Components of Social Communication

Social communication allows individuals to communicate or interact with others within a societal framework. Social communication encompasses social interaction, social cognition, pragmatics, and language processing. Variations for societal norms exist across and within cultures. Analysis of social communication considers the norms that are relevant to an individual in their communication environment(s) as opposed to imposing a singular set of standard social norms.

Clinicians engage in culturally responsive practice to learn more about the individual’s communication needs. Cultural variability is balanced by a universal goal of having social communication effectively meet the individual’s goals or developmental needs (Rose-Krasnor, 1997). For example, communication across power differences may vary culturally, but the communicator is still either effective or ineffective at fulfilling the purpose of their communication. Please see ASHA’s Practice Portal page on Social Communication Disorder for further details.

Different terms may be used to describe social communication throughout this document due to evolving terminology. This is particularly true of references written prior to 2013, when the American Psychiatric Association classified social (pragmatic) communication disorder as a disorder. Although the terminology used may differ, information may still be relevant and considered.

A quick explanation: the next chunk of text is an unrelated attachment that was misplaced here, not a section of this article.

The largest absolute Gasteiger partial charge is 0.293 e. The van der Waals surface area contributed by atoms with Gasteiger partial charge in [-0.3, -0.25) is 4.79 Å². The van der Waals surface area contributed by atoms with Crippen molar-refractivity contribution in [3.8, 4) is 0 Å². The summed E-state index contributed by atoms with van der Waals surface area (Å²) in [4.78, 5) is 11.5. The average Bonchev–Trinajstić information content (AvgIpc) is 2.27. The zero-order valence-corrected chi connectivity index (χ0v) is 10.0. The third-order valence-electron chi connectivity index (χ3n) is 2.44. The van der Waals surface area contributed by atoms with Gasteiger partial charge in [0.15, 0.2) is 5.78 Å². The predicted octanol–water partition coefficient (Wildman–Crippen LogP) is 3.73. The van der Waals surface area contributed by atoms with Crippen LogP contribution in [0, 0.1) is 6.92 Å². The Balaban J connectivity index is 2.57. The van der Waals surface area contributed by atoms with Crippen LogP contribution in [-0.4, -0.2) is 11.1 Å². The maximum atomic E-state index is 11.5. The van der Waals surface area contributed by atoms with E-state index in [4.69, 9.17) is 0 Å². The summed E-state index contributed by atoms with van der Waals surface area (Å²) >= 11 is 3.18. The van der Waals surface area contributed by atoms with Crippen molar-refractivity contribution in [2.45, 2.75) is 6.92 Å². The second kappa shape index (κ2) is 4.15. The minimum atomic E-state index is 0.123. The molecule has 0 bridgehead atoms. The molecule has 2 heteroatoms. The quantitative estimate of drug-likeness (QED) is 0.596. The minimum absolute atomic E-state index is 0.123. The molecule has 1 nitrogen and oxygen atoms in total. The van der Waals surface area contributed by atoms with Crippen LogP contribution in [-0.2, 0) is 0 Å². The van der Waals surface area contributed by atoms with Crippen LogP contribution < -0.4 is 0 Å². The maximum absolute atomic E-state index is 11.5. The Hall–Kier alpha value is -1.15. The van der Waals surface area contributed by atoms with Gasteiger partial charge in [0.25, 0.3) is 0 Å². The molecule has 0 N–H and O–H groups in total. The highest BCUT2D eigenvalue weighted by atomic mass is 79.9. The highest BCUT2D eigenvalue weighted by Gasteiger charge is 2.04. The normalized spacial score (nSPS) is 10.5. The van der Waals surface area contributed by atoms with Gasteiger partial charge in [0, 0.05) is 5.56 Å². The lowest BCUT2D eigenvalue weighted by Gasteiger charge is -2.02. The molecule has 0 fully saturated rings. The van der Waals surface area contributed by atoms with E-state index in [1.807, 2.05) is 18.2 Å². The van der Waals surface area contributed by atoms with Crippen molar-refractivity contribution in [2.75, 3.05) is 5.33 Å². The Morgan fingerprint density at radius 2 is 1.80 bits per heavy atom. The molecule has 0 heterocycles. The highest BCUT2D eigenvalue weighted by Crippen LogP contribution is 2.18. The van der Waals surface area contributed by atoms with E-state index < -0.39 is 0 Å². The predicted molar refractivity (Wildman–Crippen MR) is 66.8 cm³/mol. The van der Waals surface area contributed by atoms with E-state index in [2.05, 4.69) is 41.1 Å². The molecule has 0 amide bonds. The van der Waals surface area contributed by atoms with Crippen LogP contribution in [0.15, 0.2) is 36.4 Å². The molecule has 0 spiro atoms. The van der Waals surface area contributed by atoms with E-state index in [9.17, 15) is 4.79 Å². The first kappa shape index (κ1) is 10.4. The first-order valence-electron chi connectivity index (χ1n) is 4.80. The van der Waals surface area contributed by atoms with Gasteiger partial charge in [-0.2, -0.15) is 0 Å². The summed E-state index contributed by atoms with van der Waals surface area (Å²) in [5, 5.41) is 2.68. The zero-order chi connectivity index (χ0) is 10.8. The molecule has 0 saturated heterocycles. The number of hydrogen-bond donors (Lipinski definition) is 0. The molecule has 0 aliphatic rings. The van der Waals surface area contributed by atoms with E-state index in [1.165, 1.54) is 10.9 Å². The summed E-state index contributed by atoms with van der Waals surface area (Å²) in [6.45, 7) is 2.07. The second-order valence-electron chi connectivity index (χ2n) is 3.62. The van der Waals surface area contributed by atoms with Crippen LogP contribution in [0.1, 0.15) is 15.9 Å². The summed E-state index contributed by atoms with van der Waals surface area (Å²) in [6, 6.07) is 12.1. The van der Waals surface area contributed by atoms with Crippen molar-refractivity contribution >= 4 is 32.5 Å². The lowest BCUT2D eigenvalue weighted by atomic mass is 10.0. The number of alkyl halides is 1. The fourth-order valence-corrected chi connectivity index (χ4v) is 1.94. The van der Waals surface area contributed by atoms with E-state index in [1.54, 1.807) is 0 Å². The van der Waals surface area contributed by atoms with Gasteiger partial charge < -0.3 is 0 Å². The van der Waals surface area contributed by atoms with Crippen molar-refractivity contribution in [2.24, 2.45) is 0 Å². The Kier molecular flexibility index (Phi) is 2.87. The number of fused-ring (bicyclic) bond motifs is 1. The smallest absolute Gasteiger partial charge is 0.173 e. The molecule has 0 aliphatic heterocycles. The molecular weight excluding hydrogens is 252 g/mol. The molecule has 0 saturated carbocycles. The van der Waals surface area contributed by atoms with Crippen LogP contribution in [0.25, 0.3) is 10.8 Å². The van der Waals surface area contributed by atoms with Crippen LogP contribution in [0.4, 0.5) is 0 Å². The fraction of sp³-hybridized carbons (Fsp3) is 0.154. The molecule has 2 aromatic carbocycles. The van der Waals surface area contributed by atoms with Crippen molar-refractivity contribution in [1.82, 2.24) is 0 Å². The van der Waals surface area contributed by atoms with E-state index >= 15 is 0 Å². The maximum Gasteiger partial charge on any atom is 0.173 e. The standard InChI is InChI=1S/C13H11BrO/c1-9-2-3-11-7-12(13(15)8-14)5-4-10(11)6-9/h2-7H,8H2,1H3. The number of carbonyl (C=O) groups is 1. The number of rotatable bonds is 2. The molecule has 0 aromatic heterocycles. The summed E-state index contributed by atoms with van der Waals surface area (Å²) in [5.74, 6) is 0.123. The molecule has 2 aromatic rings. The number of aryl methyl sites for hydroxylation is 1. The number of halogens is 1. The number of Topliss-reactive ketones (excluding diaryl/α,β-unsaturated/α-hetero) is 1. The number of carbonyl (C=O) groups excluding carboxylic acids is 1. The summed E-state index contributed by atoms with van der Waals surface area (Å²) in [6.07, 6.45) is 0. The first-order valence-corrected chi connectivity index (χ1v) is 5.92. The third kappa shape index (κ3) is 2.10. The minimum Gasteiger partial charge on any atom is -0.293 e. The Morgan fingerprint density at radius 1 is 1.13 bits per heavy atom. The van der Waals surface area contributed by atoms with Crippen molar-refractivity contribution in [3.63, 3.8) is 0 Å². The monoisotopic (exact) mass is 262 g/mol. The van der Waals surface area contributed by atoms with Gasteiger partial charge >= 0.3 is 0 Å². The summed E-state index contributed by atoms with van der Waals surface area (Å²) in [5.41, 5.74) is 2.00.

Social Interaction

Social interaction is communication that occurs between at least two individuals. Rules of social interaction may vary significantly across cultures, communities, and physical environments. The following variations may occur:    

  • in speech style and context
  • within and across cultural groups
  • in gender communication differences
  • in language transfer (influence of one language on another)
  • in power relationships (e.g., dominance or deference)
  • in rules for linguistic politeness
  • in nonverbal communication (gestures, tone of voice, facial expression, proximity, and body postures)

The necessary abilities to facilitate a successful social interaction include the following:

  • secure attachment or attunement with a sensitive caregiver
  • emotion understanding and regulation (e.g., effectively regulating one’s emotional state and behavior while focusing attention on salient aspects of the environment and engaging in social interaction)
  • code-switching
  • social reasoning
  • peer-related social competence
  • social tasks (e.g., accessing peer groups, cooperative play)
  • conflict resolution

Social Understanding

Social understanding involves acquiring social knowledge about one’s and others’ mental actions (social cognition) and using this knowledge to plan, guide, and flexibly respond (executive function) to social interactions within a cultural or societal context (Carpendale & Lewis, 2006; Lewis & Carpendale, 2014).